Sunday, April 9, 2017

Gene Luen Yang at the Carle Museum

Yesterday I had the pleasure of attending a talk by Gene Luen Yang. I've mentioned his name a couple of times recently here, and that's because he is the current National Ambassador for Young People's Literature, and his platform in this position is a challenge he calls Reading Without Walls.

I saw him speak a few years ago when I was a grad student at Simmons, and I remember him being one of the best authors I've seen speak. He's funny and intelligent, he has a great speaking voice, and his powerpoint slides work flawlessly. He seems like a really nice guy- before he got on stage to speak, he was introducing himself to people in the audience, greeting them, and thanking them for coming out to see him. Plus, he's adorable.

He spoke a little about his own story: what led him to become the author and cartoonist that he is now. He is a self-proclaimed nerd, which he bases on his passion for comics books and computers. He talked a little bit about his experience as the son of Chinese immigrants, growing up first generation American and how he often felt that he inhabited two different worlds at once- kinda like Superman.

He points out the similarities between Superman and Asian-Americans: two different languages, two different names, black hair, a hyphen in his native name, etc. I'm no comic book expert, but when it was my turn to get my books signed, I pointed out that he missed a piece of evidence for this theory: Superman has actually been played by an Asian American actor before.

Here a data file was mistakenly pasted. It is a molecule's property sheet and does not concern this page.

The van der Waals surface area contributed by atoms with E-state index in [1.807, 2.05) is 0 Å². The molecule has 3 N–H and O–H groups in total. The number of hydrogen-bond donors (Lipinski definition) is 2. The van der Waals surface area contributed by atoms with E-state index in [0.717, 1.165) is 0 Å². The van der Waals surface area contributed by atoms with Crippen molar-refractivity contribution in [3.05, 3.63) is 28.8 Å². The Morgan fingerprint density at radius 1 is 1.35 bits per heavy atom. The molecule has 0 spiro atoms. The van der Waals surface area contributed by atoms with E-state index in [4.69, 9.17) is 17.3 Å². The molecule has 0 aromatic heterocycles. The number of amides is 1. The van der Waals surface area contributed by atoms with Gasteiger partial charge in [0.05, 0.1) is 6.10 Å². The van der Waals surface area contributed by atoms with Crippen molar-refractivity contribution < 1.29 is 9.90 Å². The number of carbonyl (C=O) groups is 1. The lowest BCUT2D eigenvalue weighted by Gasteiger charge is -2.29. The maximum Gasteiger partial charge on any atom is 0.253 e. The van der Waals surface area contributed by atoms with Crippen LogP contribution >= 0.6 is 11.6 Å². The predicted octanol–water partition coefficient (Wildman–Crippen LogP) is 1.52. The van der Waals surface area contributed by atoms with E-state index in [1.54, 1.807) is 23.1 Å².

Dean Cain, who portrayed Superman in the 90's TV series Lois and Clark is half Japanese, his given surname is Tanaka.

I still think that Dean Cain was the most handsome Superman.

He also outlined the basic ideas behind Reading Without Walls:

1. Read a book about a character who doesn't live like you or look like you. Check- I did that with The Pact.

2. Read a book about a topic you don't know much about. Check- that's why I read The Strange Case of the Origami Yoda.

3. Read a book in a format that you don't normally read for fun.

I'm working on the third part of the challenge now. I'm pretty willing to try any format: chapter, verse, non-fiction narrative, graphic novel.  . .one of the formats I struggle with though is audio book. I guess it's because I'm a very visual person, and it frustrates me when I can't see the words on the page, and look at them as many times as I need to. When I listen to an audiobook, I don't feel like I'm absorbing it, I feel like it's just washing over me. But I guess I better find one to try now.

I brought the library's copies of Boxers and Saints and Comics Squad for him to sign, and I bought a copy of his book Level Up for my own personal collection of signed books. The book I had him sign years ago is titled Prime Baby, and I didn't see it for sale there so I'm glad I already had it.

The event was at the Eric Carle Museum in Amherst, MA. It's over three hours away from my house, but it's one of my favorite places to go. I've seen some iconic authors and illustrators there, viewed art in the galleries that I would never be able to see otherwise, and every time we go there, we have a wonderful experience. It's even better now because I can share it with my son.

We looked at the current exhibit, which is from the Eloise books by Kay Thompson and Hilary Knight.

We sat inside the giant caterpillar-

You can kind of see that John and I are both wearing tie dye shirts.

and then John sprouted some wings:

Of course, I had to buy some postcards in the bookstore. It's always a good time at the Carle.

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